Tourist Tip #162 / Kursi National Park - Where Pigs Flew

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Most people consider the expression “when pigs fly” to mean, basically, “yeah, right, that’ll never happen.” But while we don’t know the exact origin of the expression, there is a place in Israel where the New Testament says pigs did just that – at least until they landed in the Sea of Galilee and drowned.

The amazing sight of an entire herd of pigs stampeding off a cliff was so incredible that the how and why of the saga was meticulously recorded in the New Testament story known as the Miracle of the Swine. There are variations in the Gospels and discrepancies in terms of the number of men involved and the name of the closest nearby city, but scholars say this is just a way of saying, after the fact, “never mind the details – it’s the story that counts.”

That story is now commemorated at Kursi National Park on the eastern side of the Sea of Galilee where, in 1969, the remains of a magnificent, nearly forgotten church and monastery were accidently uncovered during road work near a hill believed to be the site of the pigs' fatal plunge.

As the various versions tell it, Jesus spied a man (Mark 5:1; Luke 8:26) or men (Matt. 8:28), lurking near tombs in the region of Gerasa (Luke), or Gadara (Matthew and Mark). The third-century Church Father Origen believed the site in question was a village called Gergesa. A similar-sounding name appears in ancient Jewish sources for a village on the east side of the lake – Gergeshta. This aside, the Gospels do agree that Jesus exorcised demons and placed them into a herd of pigs which, in a craze, ran from their pasturelands off a cliff and drowned. The pagan herdsmen then ran to the nearest city to tell what they had seen.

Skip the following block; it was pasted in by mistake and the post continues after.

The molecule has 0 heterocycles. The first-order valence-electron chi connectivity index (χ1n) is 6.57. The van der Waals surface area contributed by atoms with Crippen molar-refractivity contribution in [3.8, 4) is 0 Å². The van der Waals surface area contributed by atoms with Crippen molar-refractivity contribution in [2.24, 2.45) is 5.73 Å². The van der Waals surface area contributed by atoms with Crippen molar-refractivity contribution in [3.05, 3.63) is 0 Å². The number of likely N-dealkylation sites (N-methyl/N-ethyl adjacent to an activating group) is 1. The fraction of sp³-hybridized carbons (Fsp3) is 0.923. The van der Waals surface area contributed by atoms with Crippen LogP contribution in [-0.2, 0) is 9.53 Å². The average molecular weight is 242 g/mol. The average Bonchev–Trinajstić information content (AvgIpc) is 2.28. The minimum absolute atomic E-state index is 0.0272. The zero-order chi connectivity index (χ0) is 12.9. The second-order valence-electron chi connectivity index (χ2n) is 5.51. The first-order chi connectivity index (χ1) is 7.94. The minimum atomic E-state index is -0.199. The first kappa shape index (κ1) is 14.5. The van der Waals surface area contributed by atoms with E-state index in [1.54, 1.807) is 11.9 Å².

Over the centuries, pilgrims reported visiting the site. One of them, a 10th-century monk historians call Psuedo-Peter, says he saw a magnificent church there. But as travel became an ever-greater risk for pilgrims, they kept to the main highways and the church marking the Miracle of the Swine, other than being found on one mid-19th century map, seems to have fallen by the wayside.

It was rediscovered accidently by the late Mendel Nunn, a member of the lakeside Kibbutz Ein Gev, fisherman by profession and, for more than 40 years, discoverer and defender of sites illuminating Sea of Galilee lore. As Nunn told the story, he was cycling past a site where a road was under construction when he saw bits of Byzantine pottery and other finds. He pedaled quickly home to the kibbutz, and made the necessary calls to put a stop to the work until excavations could take place.

Those excavations revealed an intricate mosaic floor and other remains of a fine, fifth century colonnaded church and huge monastery. Next to it, on a hill, archaeologists later discovered a chapel, shored up by a wall, which very likely commemorates that cliff as the one from which the demon-plagued pigs flew to their death.

The now restored church at Kursi National Park, with its mosaic featuring flora, fauna and geometric patterns, and an ancient olive press on display, is just off the scenic eastern road around the Sea of Galilee, where a steep path leads up the famous hill to the ancient chapel.

Hours: April-September 8 A.M.–5 P.M.; October–March: 8 A.M.–4 P.M.

On Fridays and Holiday eves, site closes one hour earlier. Tel. 04-6731983.

Kursi National Park hosts the remains of a magnificent, nearly forgotten fifth century church and monastery.Credit: Wikimedia Commons
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Archaelogical findings at Kursi. The pot is believed to date from around 500 AD.Credit: Yaron Kaminsky
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The church in Kursi National Park, with a view from the monastery.Credit: Wikimedia Commons
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Kursi is where pigs are believed to have been possessed by demons and flown.Credit: Bloomberg

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